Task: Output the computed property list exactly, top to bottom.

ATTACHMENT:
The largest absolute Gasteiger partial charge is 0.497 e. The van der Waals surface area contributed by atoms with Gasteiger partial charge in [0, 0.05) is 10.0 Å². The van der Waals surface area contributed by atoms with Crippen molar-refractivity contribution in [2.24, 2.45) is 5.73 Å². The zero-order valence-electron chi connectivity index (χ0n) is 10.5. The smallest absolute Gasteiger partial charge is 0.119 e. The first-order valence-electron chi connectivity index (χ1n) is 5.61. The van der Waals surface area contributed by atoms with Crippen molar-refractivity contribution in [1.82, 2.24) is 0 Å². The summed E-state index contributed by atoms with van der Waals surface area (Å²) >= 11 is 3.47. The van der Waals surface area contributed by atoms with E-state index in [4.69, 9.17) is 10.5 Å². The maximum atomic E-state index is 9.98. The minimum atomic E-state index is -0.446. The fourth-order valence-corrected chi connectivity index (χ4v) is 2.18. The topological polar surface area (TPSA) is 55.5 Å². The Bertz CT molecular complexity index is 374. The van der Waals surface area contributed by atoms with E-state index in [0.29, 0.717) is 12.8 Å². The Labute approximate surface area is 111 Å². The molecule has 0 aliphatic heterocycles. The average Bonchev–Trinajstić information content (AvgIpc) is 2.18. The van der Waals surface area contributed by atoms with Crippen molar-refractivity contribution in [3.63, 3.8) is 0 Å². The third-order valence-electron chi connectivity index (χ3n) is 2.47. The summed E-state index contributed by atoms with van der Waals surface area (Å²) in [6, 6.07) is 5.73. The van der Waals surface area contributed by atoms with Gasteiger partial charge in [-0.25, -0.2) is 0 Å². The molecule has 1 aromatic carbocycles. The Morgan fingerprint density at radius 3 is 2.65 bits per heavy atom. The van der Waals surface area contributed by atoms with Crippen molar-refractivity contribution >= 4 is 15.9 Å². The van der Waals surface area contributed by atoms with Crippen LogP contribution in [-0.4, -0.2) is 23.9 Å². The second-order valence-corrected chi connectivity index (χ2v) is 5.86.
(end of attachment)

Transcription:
The largest absolute Gasteiger partial charge is 0.497 e. The van der Waals surface area contributed by atoms with Gasteiger partial charge in [0, 0.05) is 10.0 Å². The van der Waals surface area contributed by atoms with Crippen molar-refractivity contribution in [2.24, 2.45) is 5.73 Å². The zero-order valence-electron chi connectivity index (χ0n) is 10.5. The smallest absolute Gasteiger partial charge is 0.119 e. The first-order valence-electron chi connectivity index (χ1n) is 5.61. The van der Waals surface area contributed by atoms with Crippen molar-refractivity contribution in [1.82, 2.24) is 0 Å². The summed E-state index contributed by atoms with van der Waals surface area (Å²) >= 11 is 3.47. The van der Waals surface area contributed by atoms with E-state index in [4.69, 9.17) is 10.5 Å². The maximum atomic E-state index is 9.98. The minimum atomic E-state index is -0.446. The fourth-order valence-corrected chi connectivity index (χ4v) is 2.18. The topological polar surface area (TPSA) is 55.5 Å². The Bertz CT molecular complexity index is 374. The van der Waals surface area contributed by atoms with E-state index in [0.29, 0.717) is 12.8 Å². The Labute approximate surface area is 111 Å². The molecule has 0 aliphatic heterocycles. The average Bonchev–Trinajstić information content (AvgIpc) is 2.18. The van der Waals surface area contributed by atoms with Crippen molar-refractivity contribution in [3.63, 3.8) is 0 Å². The third-order valence-electron chi connectivity index (χ3n) is 2.47. The summed E-state index contributed by atoms with van der Waals surface area (Å²) in [6, 6.07) is 5.73. The van der Waals surface area contributed by atoms with Gasteiger partial charge in [-0.25, -0.2) is 0 Å². The molecule has 1 aromatic carbocycles. The Morgan fingerprint density at radius 3 is 2.65 bits per heavy atom. The van der Waals surface area contributed by atoms with Crippen molar-refractivity contribution >= 4 is 15.9 Å². The van der Waals surface area contributed by atoms with Crippen LogP contribution in [-0.4, -0.2) is 23.9 Å². The second-order valence-corrected chi connectivity index (χ2v) is 5.86.